I'm supporting a SQL 2008 R2, 1.5 TB database that I need to purge or rather delete nearly 3 billion unwanted records from. I restored a copy of the db in Test and removed the 3 billion records. The data was deleted from two heap tables used for archiving older data. The properties of the db show 1.5 "Size" and 1.4 TB of "Space Available". To me this means the db is now only about 100 GB in size. I am well aware that shrinking a database is not best practice for regular maintenance however it is available for scenarios such as this, after having removed a large amount of data. I do not believe the db will ever grow larger than 1 TB ever again, maybe 500 GB in ten years. The question is, considering the amount of unused space or "Space Available", are there tricks to help shrink the db or other options for making the db smaller? I've been running a Shrink in the Test environment for about two weeks and it's hardly made a dent in the resize. Also, there are no Blob data types, there are two VARCHAR(MAX) fields but I ran max(datalength(fieldname)) against them and nothing was more than 166 bytes. Thanks.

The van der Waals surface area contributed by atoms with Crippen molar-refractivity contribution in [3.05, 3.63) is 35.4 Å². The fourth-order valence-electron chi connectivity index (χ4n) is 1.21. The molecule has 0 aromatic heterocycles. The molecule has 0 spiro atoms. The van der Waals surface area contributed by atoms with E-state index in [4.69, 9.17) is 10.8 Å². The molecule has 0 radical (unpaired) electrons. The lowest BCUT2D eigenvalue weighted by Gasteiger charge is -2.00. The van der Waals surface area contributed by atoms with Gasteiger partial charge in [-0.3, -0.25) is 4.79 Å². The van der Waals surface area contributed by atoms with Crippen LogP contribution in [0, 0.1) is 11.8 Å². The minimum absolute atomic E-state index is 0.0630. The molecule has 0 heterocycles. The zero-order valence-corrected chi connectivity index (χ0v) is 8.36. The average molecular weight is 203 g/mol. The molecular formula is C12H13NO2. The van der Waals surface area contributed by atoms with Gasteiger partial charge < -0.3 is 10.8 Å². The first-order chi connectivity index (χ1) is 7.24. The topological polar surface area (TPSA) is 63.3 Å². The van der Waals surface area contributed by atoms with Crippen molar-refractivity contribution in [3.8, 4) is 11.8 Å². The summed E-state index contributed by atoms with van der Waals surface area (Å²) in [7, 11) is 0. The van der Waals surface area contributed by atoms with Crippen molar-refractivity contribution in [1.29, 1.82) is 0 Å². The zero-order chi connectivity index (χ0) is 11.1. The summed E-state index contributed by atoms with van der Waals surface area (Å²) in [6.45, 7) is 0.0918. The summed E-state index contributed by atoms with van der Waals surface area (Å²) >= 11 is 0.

Thanks for helping John. The space is in the data file. The Test db is also running in Simple. I've run a couple different scripts individually. I have tried these two: DBCC SHRINKFILE (N'DataFile', 1000000) and also DBCC SHRINKDATABASE ('DBName', 10) DataFile - CurrentSizeMB = 1,502,145 FreeSpaceMB =1,400,882 LogFile - CurrentSizeMB = 4,000 FreeSpaceMB = 3,773 Also, I just noticed we have one field that is XML data type. I believe this is BLOB / LOB. Unsure how this is stored and impacts the shrink in 2008 R2. I ran a query for max(datalength()) on this field and the result was 1822 bytes. Not that large.